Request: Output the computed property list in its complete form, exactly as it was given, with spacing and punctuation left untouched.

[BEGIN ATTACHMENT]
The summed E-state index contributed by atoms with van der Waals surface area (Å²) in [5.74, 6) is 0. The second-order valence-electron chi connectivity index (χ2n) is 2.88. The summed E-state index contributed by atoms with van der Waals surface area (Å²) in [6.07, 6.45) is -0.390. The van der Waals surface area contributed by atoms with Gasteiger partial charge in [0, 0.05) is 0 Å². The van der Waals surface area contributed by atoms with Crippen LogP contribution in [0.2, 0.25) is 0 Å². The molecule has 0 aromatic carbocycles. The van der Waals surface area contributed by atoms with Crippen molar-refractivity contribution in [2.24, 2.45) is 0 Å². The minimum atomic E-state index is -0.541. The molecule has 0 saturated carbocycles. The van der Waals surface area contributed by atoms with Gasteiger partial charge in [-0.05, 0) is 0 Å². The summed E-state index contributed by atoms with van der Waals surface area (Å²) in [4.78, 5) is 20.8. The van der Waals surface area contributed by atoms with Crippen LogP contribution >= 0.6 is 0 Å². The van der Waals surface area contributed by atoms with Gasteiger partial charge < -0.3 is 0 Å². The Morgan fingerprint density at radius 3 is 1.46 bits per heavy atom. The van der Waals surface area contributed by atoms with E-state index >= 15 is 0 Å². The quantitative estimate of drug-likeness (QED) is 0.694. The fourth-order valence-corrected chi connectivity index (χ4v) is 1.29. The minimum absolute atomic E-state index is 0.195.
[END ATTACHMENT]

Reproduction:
The summed E-state index contributed by atoms with van der Waals surface area (Å²) in [5.74, 6) is 0. The second-order valence-electron chi connectivity index (χ2n) is 2.88. The summed E-state index contributed by atoms with van der Waals surface area (Å²) in [6.07, 6.45) is -0.390. The van der Waals surface area contributed by atoms with Gasteiger partial charge in [0, 0.05) is 0 Å². The van der Waals surface area contributed by atoms with Crippen LogP contribution in [0.2, 0.25) is 0 Å². The molecule has 0 aromatic carbocycles. The van der Waals surface area contributed by atoms with Crippen molar-refractivity contribution in [2.24, 2.45) is 0 Å². The minimum atomic E-state index is -0.541. The molecule has 0 saturated carbocycles. The van der Waals surface area contributed by atoms with Gasteiger partial charge in [-0.05, 0) is 0 Å². The summed E-state index contributed by atoms with van der Waals surface area (Å²) in [4.78, 5) is 20.8. The van der Waals surface area contributed by atoms with Crippen LogP contribution >= 0.6 is 0 Å². The van der Waals surface area contributed by atoms with Gasteiger partial charge < -0.3 is 0 Å². The Morgan fingerprint density at radius 3 is 1.46 bits per heavy atom. The van der Waals surface area contributed by atoms with E-state index >= 15 is 0 Å². The quantitative estimate of drug-likeness (QED) is 0.694. The fourth-order valence-corrected chi connectivity index (χ4v) is 1.29. The minimum absolute atomic E-state index is 0.195.